Adjective Adjustment: 3 Rules of Thumb

Eye-catching adjectives (and adverbs) can enliven an otherwise ho-hum hunk of copy. But you have to be careful how you use them. If you overuse them, you risk irritating or boring your reader. They are, after all, extra words and each word takes time to read, so you have to make each word worth their while.

To help you avoid adjective awkwardness, here are three Rules of Thumb for effectively using adjectives in mission-driven messaging.

  1. Keep Calls to Action (CTAs) adjective-free: There’s a reason ‘Donate Now’, ‘Sign-up Today’, and other short CTAs work. They get right to the point. Go with it.
  2. No trash: If you can get the point across without the adjective, do it. Otherwise, you risk gunking up your copy. This is especially true for shorter pieces (FB posts, Tweets, etc.) and CTAs (see #1 above).  Example: “We helped protect 1,000 acres of precious wetlands.” Knowing they’re precious doesn’t make much of a difference. It mainly makes you wonder what un-precious wetlands are. Make sure it adds value to the point. Otherwise, delete.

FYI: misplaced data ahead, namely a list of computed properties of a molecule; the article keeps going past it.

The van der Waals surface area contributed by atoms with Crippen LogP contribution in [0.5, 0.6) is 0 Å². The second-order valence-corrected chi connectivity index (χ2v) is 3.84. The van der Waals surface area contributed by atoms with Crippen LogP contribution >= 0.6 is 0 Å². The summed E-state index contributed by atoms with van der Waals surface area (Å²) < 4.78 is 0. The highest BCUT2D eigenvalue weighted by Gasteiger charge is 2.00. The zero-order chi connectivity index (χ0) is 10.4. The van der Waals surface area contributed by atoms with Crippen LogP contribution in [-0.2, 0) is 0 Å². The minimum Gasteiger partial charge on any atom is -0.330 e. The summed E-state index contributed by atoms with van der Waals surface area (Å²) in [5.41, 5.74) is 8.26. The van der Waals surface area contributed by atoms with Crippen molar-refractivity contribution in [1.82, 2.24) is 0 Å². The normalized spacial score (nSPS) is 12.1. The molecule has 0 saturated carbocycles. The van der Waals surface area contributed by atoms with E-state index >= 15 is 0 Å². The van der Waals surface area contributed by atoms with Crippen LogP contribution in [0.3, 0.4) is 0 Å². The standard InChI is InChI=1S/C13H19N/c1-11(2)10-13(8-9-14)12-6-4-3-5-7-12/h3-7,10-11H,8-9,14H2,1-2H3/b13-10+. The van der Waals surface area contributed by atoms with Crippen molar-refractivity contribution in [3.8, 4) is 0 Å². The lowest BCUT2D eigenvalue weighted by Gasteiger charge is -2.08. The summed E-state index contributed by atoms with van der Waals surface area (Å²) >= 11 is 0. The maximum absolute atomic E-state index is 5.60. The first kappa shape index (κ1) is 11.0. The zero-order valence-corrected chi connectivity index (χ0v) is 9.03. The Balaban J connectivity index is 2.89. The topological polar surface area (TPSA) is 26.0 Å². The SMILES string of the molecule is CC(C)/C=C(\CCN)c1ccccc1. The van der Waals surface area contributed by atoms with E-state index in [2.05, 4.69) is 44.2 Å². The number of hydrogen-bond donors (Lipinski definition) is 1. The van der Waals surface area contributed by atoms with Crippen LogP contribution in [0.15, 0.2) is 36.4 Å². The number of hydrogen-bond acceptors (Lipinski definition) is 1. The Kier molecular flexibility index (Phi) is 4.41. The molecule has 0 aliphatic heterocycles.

3. Don’t be boring: When an adjective can help you grab someone’s attention–e.g. subject lines–pick something that will stand out. Avoid overused adjectives like thriving, successful and amazing. We expect to see these words so we don’t really see them. It’s wasted space. Pick adjectives that evoke emotion or speak to the reader’s senses. There are approximately 100,000 adjectives in the English language. Find one that adds some zing to your thing!

This is a mash-up from a variety of sources. If you want to dig deeper, I recommend Roger Dooley’s Neuromarketing blog and Jason Cohen’s post 10 Secrets to More Magnetic Copy on Copyblogger.